Unconditional love. For better or worse, in sickness and in health. Through sleepless nights of anxiety and glorious days of passion, you cling to hope, trying to make that love go the distance. But something is missing.
How? Embrace your dreaded day job.
Wait …. STOP! Don’t click over to Chad Gervich’s column yet … give me a shot here.
Many of you have been groaning to me on Twitter about being stuck in a job from hell and wanting an escape. But maybe your job can actually help your writing.
The obvious answer is to become a freelance writer. You can learn a lot about screenwriting by putting your scripts aside and writing those quick, sexy articles that push you to the edge for a few hours in the afternoon, leaving you glowing and satisfied.
No, I’m not talking about erotica … though there’s a business in that too. I’m amazed how many screenwriters and novelists I’ve met this past year who write saucy stories on the side via anonymous names. You have no idea what a Western can be turned into. Just sayin’.
Back to cheating …
Freelance writing helps both my scripts and my professionalism.
First of all, articles keep me writing every day. That alone has an enormous value. My writing mind is being exercised.
Story is story, even if it’s only a few paragraphs.
Whether it’s a 500-word article or a 110-page script, you have to hook them. In a script, readers usually give you five pages, but in an article, you have to grab them in the first paragraph or they start skimming.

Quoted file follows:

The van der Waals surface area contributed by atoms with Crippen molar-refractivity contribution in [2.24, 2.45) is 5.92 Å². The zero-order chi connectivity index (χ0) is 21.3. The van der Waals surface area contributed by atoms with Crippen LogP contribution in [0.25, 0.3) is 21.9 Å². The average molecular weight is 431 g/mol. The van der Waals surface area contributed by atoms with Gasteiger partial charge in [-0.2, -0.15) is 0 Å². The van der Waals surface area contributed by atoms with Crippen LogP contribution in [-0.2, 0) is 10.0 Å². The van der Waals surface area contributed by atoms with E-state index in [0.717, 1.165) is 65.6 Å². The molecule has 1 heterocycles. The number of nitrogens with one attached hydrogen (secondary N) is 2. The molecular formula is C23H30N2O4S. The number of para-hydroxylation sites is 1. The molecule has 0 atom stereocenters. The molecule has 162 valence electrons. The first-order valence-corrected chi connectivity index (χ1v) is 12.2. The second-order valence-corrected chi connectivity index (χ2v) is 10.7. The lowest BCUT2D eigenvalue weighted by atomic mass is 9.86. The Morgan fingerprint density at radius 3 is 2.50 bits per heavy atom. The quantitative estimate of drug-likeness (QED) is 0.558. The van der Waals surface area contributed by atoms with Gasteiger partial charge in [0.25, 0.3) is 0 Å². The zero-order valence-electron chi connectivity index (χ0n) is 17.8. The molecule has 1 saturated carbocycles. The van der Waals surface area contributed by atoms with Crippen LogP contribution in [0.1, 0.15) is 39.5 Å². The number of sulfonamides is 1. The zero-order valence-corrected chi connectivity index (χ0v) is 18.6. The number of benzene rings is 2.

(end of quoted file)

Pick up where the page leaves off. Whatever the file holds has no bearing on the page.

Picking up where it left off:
Once you grab them, you need to keep their attention.
Stick to telling the facts in a most engaging way possible. Typically, that’s with your unique voice. If you’re snarky, don’t be afraid to show it.
When I submitted my first article to Writer’s Digest, Confessions of a Tweetaholic, the then publisher, Jane Friedman, responded that while it was a quality, well-researched piece, she wanted my unique, original voice – “the one only you have.”
That was the most valuable lesson I’ve ever gotten, and I now apply it to all of my writing.
Freelance also hones your professional skills, starting with querying.
Unlike screenwriting, you query a publication before you’ve written the piece. Imagine that. A promise there is a given audience for your work before you even write it. A writer’s nirvana.
Researching newspapers and magazines is much like researching production companies. You’ll be a super sleuth in no time and be able to use those tricks when your scripts are ready to go out.
Just like being a writer-for-hire in L.A., in freelance you’ll have deadlines, editors, and notes on your work. It’s a great practice in taking feedback and getting used to someone changing your words.
There are many similarities, but there is one big difference – MONEY!
Freelance writers actually get paid. Shocking, I know, but it’s true. I photocopied my first check and framed it. Another benefit is once you have received payment for your writing, you now have a home office tax write off. Holy payroll, Batman!
However, when I started my freelance career, I wrote for free in order to get published clips to use as samples of my work. It’s easy to find sites that need writers.